Full disclosure: While I love using both, I feel Roy fits me slightly better. His extra damage on sweetspot and better recovery really win it for me. On the flipside, my girlfriend enjoys watching me play and especially prefers Chrom. That being said, I can’t let her down.

Since they both play fundamentally similar, it’s good practice to learn both characters. As an Ike main, however, I feel like my character struggles heavily against the likes of Roy and ROB. In terms of matchups, I would also say he loses to Palutena, Fox, Zero Suit Samus, Pac-Man, and Mega Man. They’re all winnable matchups but they must be played with great respect to the opponent’s character due to some competitive advantages such as zoning or advantage state.

I learned my lesson from Smash 4 not to solo-main a character that isn’t top tier. While I will never not main Ike, I’ve learned to cover my bases with characters that can take on his weaker matchups. As such, I’ve proven my case: counterpicking wins sets.

Now, let’s say I need a counter against Mega Man, Palutena, or Pac-Man. Roy and Chrom are considerably even or winning in these matchups. I can use their superior mobility and KO power to my advantage to turn the tides using tools that Ike is lacking. Why fight an uphill battle when you can learn to use new tools? Plus, if I’m being honest, Roy and Chrom are just fun as hell to play.

Fun Trivia About Roy

Believe it or not, Roy was always considered poor in the earlier games he was in. He was a low-tier in Melee, a low tier in Smash 4, and both of these performances stemmed from his home game, Fire Emblem: Binding Blade. In Binding Blade, Roy was seen as one of the worst Lords in the series, in terms of stats, and only became viable near the end of the game. Once he promoted and could wield the Binding Blade, he was fairly viable, but not before spending 20 chapters being carried by stronger units like Lilina.

Fire Emblem: The Binding Blade (2002)

Fire Emblem Heroes gave Roy promise, however, in the form of several units. Among these include both a Brave and Legendary variant which made him a considerably tough Sword unit. Meanwhile, as mentioned previously, Roy maintains strong results in tournaments thanks to several talented players. As a Roy fan myself, I’m finally glad to see him doing well in both Smash and Fire Emblem.

Is it Time to Use a New Secondary?

Since I will always main Ike, there’s no debating on whether I would drop him. Not only that, but he’s one of the few characters who does well against the infamous duo, Pikachu and Pichu, with the latter being argued as the best fighter in the game.

I’ve been moving among secondaries. With the graphic I posted above, there’s no way I wouldn’t use these characters. I’ve been warned about “spreading myself thin” and I’m aware that some people still prefer to solo-main. However, I don’t think I would enjoy the game if I could only play one character.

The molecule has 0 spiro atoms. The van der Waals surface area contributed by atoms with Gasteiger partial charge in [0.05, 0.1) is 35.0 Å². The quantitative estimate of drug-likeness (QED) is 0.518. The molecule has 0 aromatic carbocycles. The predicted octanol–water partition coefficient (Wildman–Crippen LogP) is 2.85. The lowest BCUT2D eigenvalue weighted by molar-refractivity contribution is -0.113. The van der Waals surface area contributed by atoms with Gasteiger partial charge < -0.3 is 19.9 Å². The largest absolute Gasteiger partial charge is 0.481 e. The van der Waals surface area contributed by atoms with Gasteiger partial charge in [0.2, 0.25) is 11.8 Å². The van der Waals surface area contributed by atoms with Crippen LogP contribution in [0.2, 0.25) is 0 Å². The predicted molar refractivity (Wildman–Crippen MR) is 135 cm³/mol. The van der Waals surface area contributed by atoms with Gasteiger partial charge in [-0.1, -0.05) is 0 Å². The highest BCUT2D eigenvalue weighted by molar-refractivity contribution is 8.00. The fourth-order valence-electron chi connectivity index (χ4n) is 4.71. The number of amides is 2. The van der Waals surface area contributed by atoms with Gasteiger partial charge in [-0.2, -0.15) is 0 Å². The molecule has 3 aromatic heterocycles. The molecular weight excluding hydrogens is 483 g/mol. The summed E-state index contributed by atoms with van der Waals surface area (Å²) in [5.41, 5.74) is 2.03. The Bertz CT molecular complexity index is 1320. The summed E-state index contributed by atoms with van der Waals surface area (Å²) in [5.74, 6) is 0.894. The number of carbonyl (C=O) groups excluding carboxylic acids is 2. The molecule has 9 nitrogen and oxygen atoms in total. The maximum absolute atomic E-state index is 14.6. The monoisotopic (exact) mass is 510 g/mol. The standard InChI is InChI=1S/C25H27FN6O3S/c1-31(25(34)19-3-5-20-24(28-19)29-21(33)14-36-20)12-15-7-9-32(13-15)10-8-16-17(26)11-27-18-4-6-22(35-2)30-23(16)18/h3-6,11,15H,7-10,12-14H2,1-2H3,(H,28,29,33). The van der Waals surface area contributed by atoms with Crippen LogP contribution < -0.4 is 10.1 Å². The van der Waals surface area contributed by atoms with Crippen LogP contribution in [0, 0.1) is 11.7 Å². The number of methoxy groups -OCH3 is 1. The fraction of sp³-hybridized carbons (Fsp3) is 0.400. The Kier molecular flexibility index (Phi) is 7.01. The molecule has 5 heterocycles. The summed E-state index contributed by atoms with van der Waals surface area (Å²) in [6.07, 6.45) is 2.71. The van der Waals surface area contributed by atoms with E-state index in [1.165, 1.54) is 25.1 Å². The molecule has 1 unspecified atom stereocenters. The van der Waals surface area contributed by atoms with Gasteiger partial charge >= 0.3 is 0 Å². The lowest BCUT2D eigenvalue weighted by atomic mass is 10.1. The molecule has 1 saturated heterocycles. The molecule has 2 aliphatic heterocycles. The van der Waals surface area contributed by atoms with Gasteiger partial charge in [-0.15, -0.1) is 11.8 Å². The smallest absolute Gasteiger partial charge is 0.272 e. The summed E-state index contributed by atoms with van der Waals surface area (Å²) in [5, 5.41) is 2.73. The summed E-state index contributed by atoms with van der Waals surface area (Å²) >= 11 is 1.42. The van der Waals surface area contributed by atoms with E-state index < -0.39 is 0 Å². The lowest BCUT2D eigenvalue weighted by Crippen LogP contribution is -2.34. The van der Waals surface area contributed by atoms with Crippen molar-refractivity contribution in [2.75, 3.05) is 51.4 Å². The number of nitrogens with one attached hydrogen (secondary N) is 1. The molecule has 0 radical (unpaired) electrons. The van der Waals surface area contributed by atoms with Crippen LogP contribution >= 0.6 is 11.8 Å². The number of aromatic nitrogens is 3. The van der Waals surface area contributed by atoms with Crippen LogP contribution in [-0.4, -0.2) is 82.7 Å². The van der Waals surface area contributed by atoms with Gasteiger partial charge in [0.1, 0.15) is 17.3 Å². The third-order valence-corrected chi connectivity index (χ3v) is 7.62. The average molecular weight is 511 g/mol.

Despite my grievances with Terry, such as botching my inputs, SDing, and landing from his godawful disadvantage state, there’s no way I can stop using him. He’s too fun not to use and has won me big matches in the past.

Sorting My Secondary Fighters

With that said, Cloud, Incineroar, and Lucina are more or less my hobby characters. I don’t plan to bring them out in tournaments save for the few times I’ve done so in the past. I’ve also been using Mario less online since I’m not sure if I want to keep using him for competitive play.

Therefore, that leaves me with Roy/Chrom, Bowser, and Wolf. I’ve been told Wolf does well against Palutena and, if I’m fighting a Roy, I have Bowser at the ready to take them on as well. Counterpicking is a viable strategy that can save sets and win matches.

Does that mean I will use Chrom and Roy as my official secondaries? Right now, I’m not sure. I enjoy playing as them online and I’m definitely learning new things each time I play. But as of this moment, I can’t say for sure if this means I will bring them out in a bracket set. If had to pick 3 characters to use, and two of them were Ike and Terry, their chances of being 3rd would be on par with Wolf and Bowser right now.

As much as I would love to save some clips and post them here, I’ve been having problems with my Switch. It will not read my MicroSD for recording matches and hasn’t been able to do so in months. However, if I do happen to get replays uploaded again, I’ll happily post them here.

I’ll be following up with another Smash Column next week. Be sure to follow our social media links below. Stay well and see you next time!

Demo Reel: Persona 3: Dancing in Moon Light and Persona 5: Dancing in Star Light.

Persona 3: Dancing in Moonlight and Persona 5: Dancing in Starlight are two rhythm games developed by AtlusP-Studio, published by Sega, released for PlayStation 4 and PlayStation Vita. Following Persona 4: Dancing All Night, these titles are spin-offs of their mainline JRPG series, Shin Megami Tensei: Persona. Featuring the characters of each respective title, you’ll play as the characters in a rhythm game setting.

Fans familiar with Dance Dance Revolution, Taiko no Tatsujin, or Project Diva will feel right at home with the gameplay. To put it simply, you time your button presses to the rhythm of the song. You’ll watch the characters dance with snazzy moves and can even customize their appearance. The soundtracks include remixes of songs from their respective Persona title.

With that said, I went ahead and played the demo for Dancing in Moonlight and Dancing in Starlight. Since they’re both more or less the same game, barring characters and aesthetics, I want to cover them both in a single article and share my thoughts with you. If you’re a fan of Persona or Japanese rhythm games, then you will likely be interested.